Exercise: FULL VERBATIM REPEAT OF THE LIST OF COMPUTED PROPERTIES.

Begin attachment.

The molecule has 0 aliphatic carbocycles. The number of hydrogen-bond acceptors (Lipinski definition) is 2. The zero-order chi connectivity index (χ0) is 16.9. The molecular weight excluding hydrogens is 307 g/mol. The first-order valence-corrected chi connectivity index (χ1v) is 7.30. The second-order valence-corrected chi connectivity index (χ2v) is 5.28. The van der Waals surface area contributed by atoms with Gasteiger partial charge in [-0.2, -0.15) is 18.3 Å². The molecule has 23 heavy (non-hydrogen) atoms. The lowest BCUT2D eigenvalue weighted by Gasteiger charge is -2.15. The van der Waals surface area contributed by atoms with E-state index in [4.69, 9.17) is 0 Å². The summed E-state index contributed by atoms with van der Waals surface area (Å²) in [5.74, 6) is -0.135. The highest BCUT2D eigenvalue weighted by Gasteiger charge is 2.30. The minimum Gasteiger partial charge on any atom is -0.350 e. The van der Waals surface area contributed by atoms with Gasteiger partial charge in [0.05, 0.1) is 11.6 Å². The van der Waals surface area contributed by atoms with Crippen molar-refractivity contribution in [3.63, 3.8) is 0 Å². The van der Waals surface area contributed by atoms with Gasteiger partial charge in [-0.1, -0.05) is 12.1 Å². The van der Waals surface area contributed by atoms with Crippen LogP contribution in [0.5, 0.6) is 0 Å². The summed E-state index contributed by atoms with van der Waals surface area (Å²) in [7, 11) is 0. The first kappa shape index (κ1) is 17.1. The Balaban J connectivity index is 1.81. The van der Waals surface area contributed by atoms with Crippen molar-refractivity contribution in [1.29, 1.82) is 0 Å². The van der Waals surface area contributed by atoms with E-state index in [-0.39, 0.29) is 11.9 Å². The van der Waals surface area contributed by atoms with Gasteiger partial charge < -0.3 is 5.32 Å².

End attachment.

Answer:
The molecule has 0 aliphatic carbocycles. The number of hydrogen-bond acceptors (Lipinski definition) is 2. The zero-order chi connectivity index (χ0) is 16.9. The molecular weight excluding hydrogens is 307 g/mol. The first-order valence-corrected chi connectivity index (χ1v) is 7.30. The second-order valence-corrected chi connectivity index (χ2v) is 5.28. The van der Waals surface area contributed by atoms with Gasteiger partial charge in [-0.2, -0.15) is 18.3 Å². The molecule has 23 heavy (non-hydrogen) atoms. The lowest BCUT2D eigenvalue weighted by Gasteiger charge is -2.15. The van der Waals surface area contributed by atoms with E-state index in [4.69, 9.17) is 0 Å². The summed E-state index contributed by atoms with van der Waals surface area (Å²) in [5.74, 6) is -0.135. The highest BCUT2D eigenvalue weighted by Gasteiger charge is 2.30. The minimum Gasteiger partial charge on any atom is -0.350 e. The van der Waals surface area contributed by atoms with Gasteiger partial charge in [0.05, 0.1) is 11.6 Å². The van der Waals surface area contributed by atoms with Crippen molar-refractivity contribution in [3.63, 3.8) is 0 Å². The van der Waals surface area contributed by atoms with Gasteiger partial charge in [-0.1, -0.05) is 12.1 Å². The van der Waals surface area contributed by atoms with Crippen LogP contribution in [0.5, 0.6) is 0 Å². The summed E-state index contributed by atoms with van der Waals surface area (Å²) in [7, 11) is 0. The first kappa shape index (κ1) is 17.1. The Balaban J connectivity index is 1.81. The van der Waals surface area contributed by atoms with Crippen molar-refractivity contribution in [1.29, 1.82) is 0 Å². The van der Waals surface area contributed by atoms with E-state index in [-0.39, 0.29) is 11.9 Å². The van der Waals surface area contributed by atoms with Gasteiger partial charge < -0.3 is 5.32 Å².